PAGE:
In contrast, many New Democrats emphasize that “appropriate use of force” can promote peace and human rights, and indeed they by and large support the war in Iraq. Borosage, in a telephone interview, said the Democrats “are terrified by Iraq” because of internal divisions on the issue and fears of a Republican attack. While the public is turning against the war, “their views are not strongly held.” Democrats continue to fear a nightmare scenario in which Bush uses his bully pulpit to accuse them “at the end of the day of besmirching the sacrifice” of combat troops. All they can recall is John Kerry’s cluelessness last year in the face of such suggestions.

Galston and Kamarck, in contrast, argue that there are 50 percent more self-identified conservatives than liberals in the U.S. and that Democrats must therefore win more than 60 percent of the moderates who sees themselves as independent. In other words, just stoking the Democratic base will not do it for the party. Moderates, by their account, typically don’t have much college education, respond negatively to liberal sentiments about abortion and gay marriage, and feel secularism may have gone to far in our society. Galston and Kamarck assert that 74 percent of Americans support the public display of the Ten Commandments. Liberalism, they say, is a hard sell with moderates.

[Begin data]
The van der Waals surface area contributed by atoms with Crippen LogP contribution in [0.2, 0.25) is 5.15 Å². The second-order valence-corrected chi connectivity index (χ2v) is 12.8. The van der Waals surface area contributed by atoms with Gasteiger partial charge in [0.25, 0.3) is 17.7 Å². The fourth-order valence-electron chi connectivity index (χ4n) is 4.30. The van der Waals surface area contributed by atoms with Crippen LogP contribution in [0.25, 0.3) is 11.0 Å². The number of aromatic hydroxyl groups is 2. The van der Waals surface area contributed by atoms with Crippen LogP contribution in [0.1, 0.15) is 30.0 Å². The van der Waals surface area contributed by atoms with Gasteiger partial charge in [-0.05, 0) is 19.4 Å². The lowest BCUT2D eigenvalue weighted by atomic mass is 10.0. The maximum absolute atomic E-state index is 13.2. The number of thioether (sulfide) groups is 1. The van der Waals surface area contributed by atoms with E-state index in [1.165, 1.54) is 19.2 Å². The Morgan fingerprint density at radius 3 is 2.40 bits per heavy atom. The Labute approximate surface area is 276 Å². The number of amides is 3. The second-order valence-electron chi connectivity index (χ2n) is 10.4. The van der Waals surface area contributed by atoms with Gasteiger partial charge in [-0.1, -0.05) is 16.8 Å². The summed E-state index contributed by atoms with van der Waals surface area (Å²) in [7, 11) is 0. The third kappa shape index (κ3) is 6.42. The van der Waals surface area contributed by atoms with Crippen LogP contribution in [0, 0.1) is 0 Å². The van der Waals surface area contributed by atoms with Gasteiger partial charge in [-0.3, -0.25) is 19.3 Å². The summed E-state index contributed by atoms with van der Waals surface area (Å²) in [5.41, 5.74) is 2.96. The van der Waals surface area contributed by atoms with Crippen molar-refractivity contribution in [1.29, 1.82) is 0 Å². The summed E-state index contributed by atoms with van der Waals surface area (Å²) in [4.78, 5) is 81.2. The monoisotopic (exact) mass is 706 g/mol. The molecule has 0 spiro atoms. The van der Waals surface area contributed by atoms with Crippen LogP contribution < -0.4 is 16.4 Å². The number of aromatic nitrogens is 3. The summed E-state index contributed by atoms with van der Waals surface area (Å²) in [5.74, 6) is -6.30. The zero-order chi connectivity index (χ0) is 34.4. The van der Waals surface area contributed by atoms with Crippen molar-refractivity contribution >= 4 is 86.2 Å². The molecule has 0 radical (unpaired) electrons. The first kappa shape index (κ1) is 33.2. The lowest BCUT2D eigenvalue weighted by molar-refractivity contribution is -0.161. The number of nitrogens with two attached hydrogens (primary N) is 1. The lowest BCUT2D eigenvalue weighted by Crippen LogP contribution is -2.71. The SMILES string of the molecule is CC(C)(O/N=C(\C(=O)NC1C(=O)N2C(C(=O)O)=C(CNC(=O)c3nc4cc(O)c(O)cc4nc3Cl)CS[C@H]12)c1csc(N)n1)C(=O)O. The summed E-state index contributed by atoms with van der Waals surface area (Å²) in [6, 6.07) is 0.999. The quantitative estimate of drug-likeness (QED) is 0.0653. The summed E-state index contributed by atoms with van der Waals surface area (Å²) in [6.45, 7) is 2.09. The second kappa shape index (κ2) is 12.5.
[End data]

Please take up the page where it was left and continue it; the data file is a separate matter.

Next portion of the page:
Borosage insists that New Democrats miss an important point—that the public has an expectation that the Democratic Party stands for the working American and against getting bogged down in foreign conflicts. To the extent Democratic candidates depart from these expectations, their candor and sincerity come into question by voters. Borosage believes the public is eager to see real Democrats run for office.

That central tenet could make for a Democratic unity next year with real results on Capitol Hill in 2007.